Global Affairs: Why judges are becoming more powerful

The recent British Supreme Court's decision is part of a growing trend elsewhere of judges stepping in and making decisions on controversial political matters

LONDON • The diminutive 74-year-old Brenda Hale looks like any other Englishwoman of her generation: grey hair cut in no particular style, sensible dark clothes of no particular fashion, half-rimmed glasses perched at the top of her noise, and a soft voice. Just about her only attention-grabbing asset is an unusual taste for wearing large sparkling brooches in the shape of insects or animals.

Yet as improbable as it may seem, Lady Hale is now a top star in her country. British newspapers are full of articles about her career and activities. Journalists are descending on Richmond, the small market town in Yorkshire in the north of England where she was born, eager to talk to anyone who can recall her youthful pursuits. And Internet searches for brooches similar to those she is wearing have soared, from potential customers as far afield as the United States or Ukraine.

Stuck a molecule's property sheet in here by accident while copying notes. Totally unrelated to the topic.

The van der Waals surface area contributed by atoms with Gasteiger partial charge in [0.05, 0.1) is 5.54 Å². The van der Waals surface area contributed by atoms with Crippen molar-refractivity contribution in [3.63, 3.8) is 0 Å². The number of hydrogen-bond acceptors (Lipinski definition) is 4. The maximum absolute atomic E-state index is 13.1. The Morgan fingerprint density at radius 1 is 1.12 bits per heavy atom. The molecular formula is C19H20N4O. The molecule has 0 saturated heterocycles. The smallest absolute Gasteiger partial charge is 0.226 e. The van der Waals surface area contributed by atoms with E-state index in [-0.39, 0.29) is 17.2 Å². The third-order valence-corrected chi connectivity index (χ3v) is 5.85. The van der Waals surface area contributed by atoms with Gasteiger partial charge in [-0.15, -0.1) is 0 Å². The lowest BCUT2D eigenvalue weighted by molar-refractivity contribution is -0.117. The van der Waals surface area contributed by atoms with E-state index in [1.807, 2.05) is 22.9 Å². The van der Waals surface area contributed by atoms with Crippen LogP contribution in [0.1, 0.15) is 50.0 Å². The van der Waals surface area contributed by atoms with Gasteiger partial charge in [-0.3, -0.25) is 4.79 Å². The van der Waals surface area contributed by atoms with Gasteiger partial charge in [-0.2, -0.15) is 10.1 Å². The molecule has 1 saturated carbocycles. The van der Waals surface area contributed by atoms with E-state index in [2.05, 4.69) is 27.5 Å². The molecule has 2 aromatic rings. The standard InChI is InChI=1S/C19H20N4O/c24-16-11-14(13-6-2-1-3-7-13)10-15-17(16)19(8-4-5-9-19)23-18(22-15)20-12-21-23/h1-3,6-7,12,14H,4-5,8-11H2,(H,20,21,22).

Please or to continue reading the full article.

Get unlimited access to all stories at $0.99/month

  • Latest headlines and exclusive stories
  • In-depth analyses and award-winning multimedia content
  • Get access to all with our no-contract promotional package at only $0.99/month for the first 3 months*

*Terms and conditions apply.

A version of this article appeared in the print edition of The Straits Times on September 30, 2019, with the headline 'Why judges are becoming more powerful'. Print Edition | Subscribe